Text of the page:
In response to the COVID-19 crisis, nearly all companies and organizations were abruptly forced to transition portions of, and in many cases, their entire workforce to remote work. After a few weeks, it seems that many companies have adjusted to this “new normal” and settled in, albeit with some lingering technical and connectivity issues. As companies raced to get their employees up and running remotely, it is likely many were primarily focused on connectivity and security, while necessarily ignoring the complex privacy, security, compliance, and document preservation challenges lurking below the surface of the “new norm.”
Companies will begin to realize that transitioning to a remote workforce can lead to unintended consequences that can and should now be addressed. Some of these unintended consequences include:
- Information Technology (“IT”) departments deploying software and systems such as Microsoft Teams, Slack, etc that have not yet been properly tested, including establishing retention periods, back-up procedures, and acceptable use policies.
- “Shadow IT” issues relating to employees using whatever services and products they think will help them do their remote job better, even when those products or services are not vetted by, supported by, or welcomed by corporate IT.
- Informal communications using messaging tools or social media platforms that are either not preserved subject to an active litigation hold notice, or that violate company policy, or frame the company in a negative light.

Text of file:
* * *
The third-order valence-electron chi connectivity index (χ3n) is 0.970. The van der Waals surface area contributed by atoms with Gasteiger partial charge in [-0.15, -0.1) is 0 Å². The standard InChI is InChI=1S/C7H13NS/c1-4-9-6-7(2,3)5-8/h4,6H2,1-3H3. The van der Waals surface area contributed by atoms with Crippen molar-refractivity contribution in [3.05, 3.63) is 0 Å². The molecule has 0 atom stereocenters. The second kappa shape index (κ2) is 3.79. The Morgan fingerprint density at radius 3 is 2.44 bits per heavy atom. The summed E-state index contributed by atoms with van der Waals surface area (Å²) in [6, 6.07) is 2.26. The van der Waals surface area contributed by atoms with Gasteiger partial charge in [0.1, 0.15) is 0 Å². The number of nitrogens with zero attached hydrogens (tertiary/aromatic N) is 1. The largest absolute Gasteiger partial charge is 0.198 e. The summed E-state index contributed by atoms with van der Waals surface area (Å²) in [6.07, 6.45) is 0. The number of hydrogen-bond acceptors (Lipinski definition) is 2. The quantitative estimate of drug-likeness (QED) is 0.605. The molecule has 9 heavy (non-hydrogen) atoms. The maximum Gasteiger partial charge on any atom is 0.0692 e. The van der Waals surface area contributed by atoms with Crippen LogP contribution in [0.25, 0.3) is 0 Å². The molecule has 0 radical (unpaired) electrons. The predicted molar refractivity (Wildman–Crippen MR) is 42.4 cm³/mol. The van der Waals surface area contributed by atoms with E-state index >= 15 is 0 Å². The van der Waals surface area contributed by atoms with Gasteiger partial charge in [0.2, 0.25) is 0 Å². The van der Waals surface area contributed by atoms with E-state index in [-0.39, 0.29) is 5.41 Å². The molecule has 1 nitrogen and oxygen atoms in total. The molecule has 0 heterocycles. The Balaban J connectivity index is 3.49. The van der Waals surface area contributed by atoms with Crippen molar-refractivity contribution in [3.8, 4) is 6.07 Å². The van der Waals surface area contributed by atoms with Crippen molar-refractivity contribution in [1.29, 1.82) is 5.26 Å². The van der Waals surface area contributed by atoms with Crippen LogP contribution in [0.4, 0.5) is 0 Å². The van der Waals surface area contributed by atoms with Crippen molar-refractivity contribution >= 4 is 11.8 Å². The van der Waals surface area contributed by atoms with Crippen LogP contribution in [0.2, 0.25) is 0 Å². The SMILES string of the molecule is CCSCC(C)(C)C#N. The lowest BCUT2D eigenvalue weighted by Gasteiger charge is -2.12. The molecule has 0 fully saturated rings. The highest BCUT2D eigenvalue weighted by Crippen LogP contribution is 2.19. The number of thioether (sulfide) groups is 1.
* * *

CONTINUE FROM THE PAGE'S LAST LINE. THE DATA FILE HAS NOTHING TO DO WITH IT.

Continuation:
- Remote employee use of unauthorized external or cloud-based storage for company data.
- Information subject to a litigation hold notice being lost due to the inadequate back-up of laptops and other systems being used off-premises.
- Recycling of laptops, desktops, and mobile devices subject to a litigation hold notice in order to ensure rapid deployment of remote workforce.
- Employees using personal devices to store information and communications that are or could become subject to a litigation hold notice.
- Risking breach of confidential, sensitive, or personally identifying information (“PII”) due to lack of adequate remote security.
- Employees using unauthorized, unsecured, commercial collaboration tools.
- Employees using unsecured endpoints or endpoints with consumer-grade antivirus or antimalware.
- Employees operating off-network such that corporate firewalls for phishing and network intrusion are not engaged.
- Terminated employees subject to a litigation hold notice.